Credit can be useful—if you use it as a tool to help you reach your goals. Be careful! Some companies and people don’t want to help you; they just want to help themselves to your money.
Here are four things to look out for.
“Congratulations! You’ve been pre-approved for a credit card!” What does “pre-approval” really mean?
It means that you can sign up for a credit card offered by that particular company. Be careful, though! Just because you get an offer, doesn’t mean it’s a good offer for you. Credit card companies are in the business to make money, so don’t apply for a credit card that you don’t need. If you’re thinking of applying, read the fine print and remember to shop around.
Bottom line: That won’t be the last offer that you receive for a credit card. Wait until you’re ready…and then choose the company whose card you want.
Remember, credit unions often offer credit cards with lower interest rates than are available elsewhere.
In a word: Avoid! You’ll hear ads on the TV and radio. You might even get e-mails offering to help you “repair your credit quickly and easily!” Ignore these offers. These types of “services” can end up costing you more money than you actually owe your creditors.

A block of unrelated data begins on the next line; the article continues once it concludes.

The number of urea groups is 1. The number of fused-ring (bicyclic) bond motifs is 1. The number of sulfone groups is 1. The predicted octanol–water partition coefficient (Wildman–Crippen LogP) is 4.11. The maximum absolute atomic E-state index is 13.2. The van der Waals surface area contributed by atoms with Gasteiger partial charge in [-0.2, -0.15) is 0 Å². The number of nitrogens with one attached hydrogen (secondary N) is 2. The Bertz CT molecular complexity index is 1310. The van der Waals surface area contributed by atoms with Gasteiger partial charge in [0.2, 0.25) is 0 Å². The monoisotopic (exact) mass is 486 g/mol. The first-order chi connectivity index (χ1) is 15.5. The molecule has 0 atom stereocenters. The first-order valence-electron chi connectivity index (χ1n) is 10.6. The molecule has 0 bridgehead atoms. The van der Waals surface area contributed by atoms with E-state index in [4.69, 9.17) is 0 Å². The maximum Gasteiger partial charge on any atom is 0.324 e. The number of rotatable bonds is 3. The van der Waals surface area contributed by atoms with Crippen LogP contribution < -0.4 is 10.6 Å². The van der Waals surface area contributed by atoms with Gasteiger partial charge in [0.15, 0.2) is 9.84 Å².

You are the only one who can improve your credit rating. The best advice? Be careful with your credit from the start, and don’t get in over your head.
How can someone steal your identity? According to the Federal Trade Commission (FTC) identity theft occurs when someone uses your personal information without your knowledge to commit fraud or theft. What information do the ID thieves use? Your name, Social Security number, credit card number, or some other piece of your personal information are most commonly used.
There are ways to protect yourself. Visit the FTC’s Identity Theft Web Site for tips on protecting your personal information.
Watch your credit card. If it’s lost or stolen, report that immediately to the credit card issuer. If your card is used without your permission, you can be held responsible for up to $50 per card.
In fact, federal law limits your liability for unauthorized charges to $50.00 per card. For more information, visit the Federal Trade Commission’s Web site. However is you report the loss of your card before it’s used, then you can’t be held responsible for any unauthorized charges.
Remember to report your lost card as soon as possible. If your issuer has a 24-hour, toll-free telephone number, use it. Then follow up with a letter to the issuer, including your account number, the date you noticed your card missing, the date you reported the loss.Go to main navigation